But now, this: Both teams are bringing a pair of legitimate stars each, with two of the four championship-tested, along with a swell of solid support and steep expectations.

“We’re in a good position,” said Leonard. “We’ve got a lot of growth ahead of us and everybody knows that. We’re able to win games and got a good group of guys. And the Lakers are still not where they want to be, either.”

They engaged in a tug-of-war over Kawhi last summer, with the Clippers winning out for the two-time Finals MVP and thus denying the Lakers a potential dynasty, not that a LeBron-Anthony Davis duo can’t pull off multiple championships if all goes well.

Since the season-opening loss to the Clippers, the Lakers hit their stride rapidly and awesomely, ripping through a stretch where they won 24 of 26. This was made possible by LeBron and Davis developing a bond on the floor right away, rather than dealing with a feeling-out process that’s more in common with these star unifications.

LeBron in particular has looked springy in his 17th season by leading the league in assists while scoring and rebounding in gulps whenever the Lakers need his supply. He’s one of the front-runners for early MVP notice and, should he remain healthy — he has only missed one game — will give Giannis Antetokounmpo a run for the award.

Also, until very recently, the Lakers’ defense has been sharp; defense was a priority at the start for new coach Frank Vogel and the players are buying his philosophy. Howard, Davis and JaVale McGee give the Lakers a trio of long and instinctive defenders ruling the paint.

“The diversity of our offense is the biggest difference for us,” Vogel said. “Our arsenal is more developed than it was opening night.”

And yet: Kyle Kuzma, averaging just 11.3 points, is still rounding into form after a foot injury this summer while playing for Team USA, but the silver lining is when he finally gets right, the Lakers can be even better than they are now.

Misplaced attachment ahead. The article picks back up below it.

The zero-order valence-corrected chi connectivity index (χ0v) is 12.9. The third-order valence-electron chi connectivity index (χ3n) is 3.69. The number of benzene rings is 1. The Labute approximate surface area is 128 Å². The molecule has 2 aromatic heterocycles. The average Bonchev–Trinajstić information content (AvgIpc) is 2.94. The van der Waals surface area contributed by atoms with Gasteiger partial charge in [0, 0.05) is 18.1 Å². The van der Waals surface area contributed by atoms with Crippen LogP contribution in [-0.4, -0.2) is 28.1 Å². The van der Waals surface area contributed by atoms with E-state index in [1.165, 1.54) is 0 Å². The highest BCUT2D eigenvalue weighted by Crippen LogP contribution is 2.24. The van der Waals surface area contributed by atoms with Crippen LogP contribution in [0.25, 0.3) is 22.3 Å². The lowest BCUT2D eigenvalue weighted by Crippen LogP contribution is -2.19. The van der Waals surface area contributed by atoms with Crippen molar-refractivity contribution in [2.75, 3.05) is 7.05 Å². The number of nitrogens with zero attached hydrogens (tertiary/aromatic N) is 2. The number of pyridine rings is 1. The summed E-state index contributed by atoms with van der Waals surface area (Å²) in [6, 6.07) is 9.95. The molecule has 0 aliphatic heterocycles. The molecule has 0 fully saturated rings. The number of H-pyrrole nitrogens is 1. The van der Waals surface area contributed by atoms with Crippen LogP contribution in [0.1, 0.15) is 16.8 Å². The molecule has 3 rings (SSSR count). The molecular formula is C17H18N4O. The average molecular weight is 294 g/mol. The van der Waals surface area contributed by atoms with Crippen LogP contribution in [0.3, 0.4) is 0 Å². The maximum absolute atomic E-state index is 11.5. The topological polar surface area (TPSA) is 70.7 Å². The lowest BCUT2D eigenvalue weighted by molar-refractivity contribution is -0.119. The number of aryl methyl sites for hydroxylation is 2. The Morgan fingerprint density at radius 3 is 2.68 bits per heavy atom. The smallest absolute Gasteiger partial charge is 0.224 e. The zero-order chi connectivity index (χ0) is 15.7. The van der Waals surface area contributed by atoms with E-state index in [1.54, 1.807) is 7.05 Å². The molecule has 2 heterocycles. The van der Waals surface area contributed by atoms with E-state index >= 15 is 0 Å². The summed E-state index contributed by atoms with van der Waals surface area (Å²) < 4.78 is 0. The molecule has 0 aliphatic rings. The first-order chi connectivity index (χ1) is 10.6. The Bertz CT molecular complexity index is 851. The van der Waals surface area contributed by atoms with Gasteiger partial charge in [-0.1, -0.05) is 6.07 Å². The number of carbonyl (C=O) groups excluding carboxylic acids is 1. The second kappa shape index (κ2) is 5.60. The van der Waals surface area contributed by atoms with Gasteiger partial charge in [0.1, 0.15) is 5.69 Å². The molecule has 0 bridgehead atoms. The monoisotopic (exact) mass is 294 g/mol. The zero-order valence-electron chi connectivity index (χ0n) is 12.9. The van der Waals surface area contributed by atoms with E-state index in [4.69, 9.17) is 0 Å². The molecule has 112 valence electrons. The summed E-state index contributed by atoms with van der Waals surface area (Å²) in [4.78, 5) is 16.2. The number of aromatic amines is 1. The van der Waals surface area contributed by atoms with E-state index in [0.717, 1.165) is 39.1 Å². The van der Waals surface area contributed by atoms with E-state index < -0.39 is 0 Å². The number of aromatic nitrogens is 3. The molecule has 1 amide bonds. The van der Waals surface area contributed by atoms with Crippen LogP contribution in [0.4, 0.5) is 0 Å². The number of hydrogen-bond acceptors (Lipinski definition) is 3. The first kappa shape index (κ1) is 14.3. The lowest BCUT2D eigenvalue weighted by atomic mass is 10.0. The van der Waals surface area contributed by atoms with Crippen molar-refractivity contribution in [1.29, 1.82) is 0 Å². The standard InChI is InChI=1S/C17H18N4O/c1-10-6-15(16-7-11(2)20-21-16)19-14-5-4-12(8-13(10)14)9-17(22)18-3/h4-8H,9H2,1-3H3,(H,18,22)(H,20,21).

The Clippers are in a similar situation; George missed the first 11 games of the season and Kawhi, wary of an ongoing aching knee, has missed nine games and yet the Clippers are just three games behind the Lakers in the standings. The Clippers haven’t suited up everyone in their rotation until now. Which means: They haven’t realized their full potential, and the season’s over one-third old.

“We don’t know what we have yet,” said Rivers. “I knew it would be a process because of the way we started the season with guys out. I thought we’d struggle a little more, so I guess I’m happy where we’re at. We’re in a very good place. Kawhi had half a training camp. PG missed all of camp. Today was actually the first day we had all our guys at practice, so that was nice. It’s tough to have new guys and they don’t go through camp at all. There’s no continuity.

“You look at the Lakers and how fast they started and that’s a team that looks like it went through camp with all their guys. We’re not that.”

Still, the Clippers are 10-3 when George and Kawhi are on the floor, and 14-2 at Staples. Along with Lou Williams and Montrezl Harrell, the Clippers have four players averaging roughly 20 points each, unheard of in the NBA. Their weakness so far is turnovers and the absence of a rim protector; they can fix the first one and live with the second one.

Essentially, neither LA team is putting special emphasis on the regular season. Their ego and their talent is telling them it doesn’t matter where they finish among the top eight in the standings; once the postseason begins, all that counts is their health and rhythm.

“We are both in town, we see each other and so that creates its own rivalry whether the teams are good or bad,” Rivers said.

The winner, no matter what happens between the Lakers and Clippers, is Los Angeles. It’s the heartbeat of the NBA right now, and that will be evident on Christmas, where Lakers vs. Clippers are clearly the marquee. They share an arena and a city. But come summer, there’s only room for one of them — assuming, of course, that LA is still in play by then.

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Shaun Powell has covered the NBA for more than 25 years. You can e-mail him here, find his archive here and follow him on Twitter .